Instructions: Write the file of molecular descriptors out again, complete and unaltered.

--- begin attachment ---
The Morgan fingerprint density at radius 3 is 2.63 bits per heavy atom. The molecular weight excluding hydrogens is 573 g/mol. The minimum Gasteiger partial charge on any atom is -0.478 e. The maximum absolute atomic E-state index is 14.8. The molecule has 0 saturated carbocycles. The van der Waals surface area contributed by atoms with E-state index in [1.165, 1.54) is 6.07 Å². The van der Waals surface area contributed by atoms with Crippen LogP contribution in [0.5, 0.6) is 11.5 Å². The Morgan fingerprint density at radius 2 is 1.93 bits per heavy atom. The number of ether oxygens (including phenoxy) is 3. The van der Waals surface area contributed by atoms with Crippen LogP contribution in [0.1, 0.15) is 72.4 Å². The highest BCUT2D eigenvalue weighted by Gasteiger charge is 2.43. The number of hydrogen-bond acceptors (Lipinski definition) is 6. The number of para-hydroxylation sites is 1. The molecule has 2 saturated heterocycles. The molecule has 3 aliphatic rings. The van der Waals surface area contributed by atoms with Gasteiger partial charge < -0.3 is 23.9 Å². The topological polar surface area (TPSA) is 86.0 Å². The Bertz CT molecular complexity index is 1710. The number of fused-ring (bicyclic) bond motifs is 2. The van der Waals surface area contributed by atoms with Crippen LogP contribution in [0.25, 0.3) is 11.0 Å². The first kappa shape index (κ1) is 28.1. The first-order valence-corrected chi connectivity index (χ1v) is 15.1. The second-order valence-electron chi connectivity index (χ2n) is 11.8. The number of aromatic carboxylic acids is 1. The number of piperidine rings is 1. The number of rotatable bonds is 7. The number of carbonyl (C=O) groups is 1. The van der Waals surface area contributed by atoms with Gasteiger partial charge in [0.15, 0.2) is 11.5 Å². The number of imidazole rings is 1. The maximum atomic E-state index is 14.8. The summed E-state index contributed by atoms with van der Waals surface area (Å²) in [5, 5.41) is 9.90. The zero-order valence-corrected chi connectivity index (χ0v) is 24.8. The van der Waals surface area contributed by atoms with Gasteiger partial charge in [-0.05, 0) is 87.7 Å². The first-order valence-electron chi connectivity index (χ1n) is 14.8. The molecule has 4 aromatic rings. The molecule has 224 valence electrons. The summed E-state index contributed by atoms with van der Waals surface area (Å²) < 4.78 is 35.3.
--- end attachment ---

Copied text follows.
The Morgan fingerprint density at radius 3 is 2.63 bits per heavy atom. The molecular weight excluding hydrogens is 573 g/mol. The minimum Gasteiger partial charge on any atom is -0.478 e. The maximum absolute atomic E-state index is 14.8. The molecule has 0 saturated carbocycles. The van der Waals surface area contributed by atoms with E-state index in [1.165, 1.54) is 6.07 Å². The van der Waals surface area contributed by atoms with Crippen LogP contribution in [0.5, 0.6) is 11.5 Å². The Morgan fingerprint density at radius 2 is 1.93 bits per heavy atom. The number of ether oxygens (including phenoxy) is 3. The van der Waals surface area contributed by atoms with Crippen LogP contribution in [0.1, 0.15) is 72.4 Å². The highest BCUT2D eigenvalue weighted by Gasteiger charge is 2.43. The number of hydrogen-bond acceptors (Lipinski definition) is 6. The number of para-hydroxylation sites is 1. The molecule has 2 saturated heterocycles. The molecule has 3 aliphatic rings. The van der Waals surface area contributed by atoms with Gasteiger partial charge < -0.3 is 23.9 Å². The topological polar surface area (TPSA) is 86.0 Å². The Bertz CT molecular complexity index is 1710. The number of fused-ring (bicyclic) bond motifs is 2. The van der Waals surface area contributed by atoms with Crippen LogP contribution in [0.25, 0.3) is 11.0 Å². The first kappa shape index (κ1) is 28.1. The first-order valence-corrected chi connectivity index (χ1v) is 15.1. The second-order valence-electron chi connectivity index (χ2n) is 11.8. The number of aromatic carboxylic acids is 1. The number of piperidine rings is 1. The number of rotatable bonds is 7. The number of carbonyl (C=O) groups is 1. The van der Waals surface area contributed by atoms with Gasteiger partial charge in [0.15, 0.2) is 11.5 Å². The number of imidazole rings is 1. The maximum atomic E-state index is 14.8. The summed E-state index contributed by atoms with van der Waals surface area (Å²) in [5, 5.41) is 9.90. The zero-order valence-corrected chi connectivity index (χ0v) is 24.8. The van der Waals surface area contributed by atoms with Gasteiger partial charge in [-0.05, 0) is 87.7 Å². The first-order valence-electron chi connectivity index (χ1n) is 14.8. The molecule has 4 aromatic rings. The molecule has 224 valence electrons. The summed E-state index contributed by atoms with van der Waals surface area (Å²) < 4.78 is 35.3.